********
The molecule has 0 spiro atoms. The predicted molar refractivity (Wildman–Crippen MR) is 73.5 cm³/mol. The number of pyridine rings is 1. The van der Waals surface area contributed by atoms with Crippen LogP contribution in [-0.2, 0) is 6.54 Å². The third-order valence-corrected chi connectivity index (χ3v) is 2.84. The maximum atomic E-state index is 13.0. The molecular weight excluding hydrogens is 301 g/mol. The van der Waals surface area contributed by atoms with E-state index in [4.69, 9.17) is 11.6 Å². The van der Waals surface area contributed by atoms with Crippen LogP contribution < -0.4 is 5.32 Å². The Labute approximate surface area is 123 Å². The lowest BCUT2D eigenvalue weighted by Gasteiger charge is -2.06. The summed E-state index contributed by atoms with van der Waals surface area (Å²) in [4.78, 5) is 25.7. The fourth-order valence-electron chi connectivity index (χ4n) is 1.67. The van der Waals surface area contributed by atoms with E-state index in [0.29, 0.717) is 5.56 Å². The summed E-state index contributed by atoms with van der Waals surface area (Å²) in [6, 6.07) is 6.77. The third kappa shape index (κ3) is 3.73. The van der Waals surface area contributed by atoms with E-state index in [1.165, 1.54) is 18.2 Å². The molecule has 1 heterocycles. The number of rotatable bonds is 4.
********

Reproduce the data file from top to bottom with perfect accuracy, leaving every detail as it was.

The molecule has 0 spiro atoms. The predicted molar refractivity (Wildman–Crippen MR) is 73.5 cm³/mol. The number of pyridine rings is 1. The van der Waals surface area contributed by atoms with Crippen LogP contribution in [-0.2, 0) is 6.54 Å². The third-order valence-corrected chi connectivity index (χ3v) is 2.84. The maximum atomic E-state index is 13.0. The molecular weight excluding hydrogens is 301 g/mol. The van der Waals surface area contributed by atoms with E-state index in [4.69, 9.17) is 11.6 Å². The van der Waals surface area contributed by atoms with Crippen LogP contribution < -0.4 is 5.32 Å². The Labute approximate surface area is 123 Å². The lowest BCUT2D eigenvalue weighted by Gasteiger charge is -2.06. The summed E-state index contributed by atoms with van der Waals surface area (Å²) in [4.78, 5) is 25.7. The fourth-order valence-electron chi connectivity index (χ4n) is 1.67. The van der Waals surface area contributed by atoms with E-state index in [0.29, 0.717) is 5.56 Å². The summed E-state index contributed by atoms with van der Waals surface area (Å²) in [6, 6.07) is 6.77. The third kappa shape index (κ3) is 3.73. The van der Waals surface area contributed by atoms with E-state index in [1.165, 1.54) is 18.2 Å². The molecule has 1 heterocycles. The number of rotatable bonds is 4.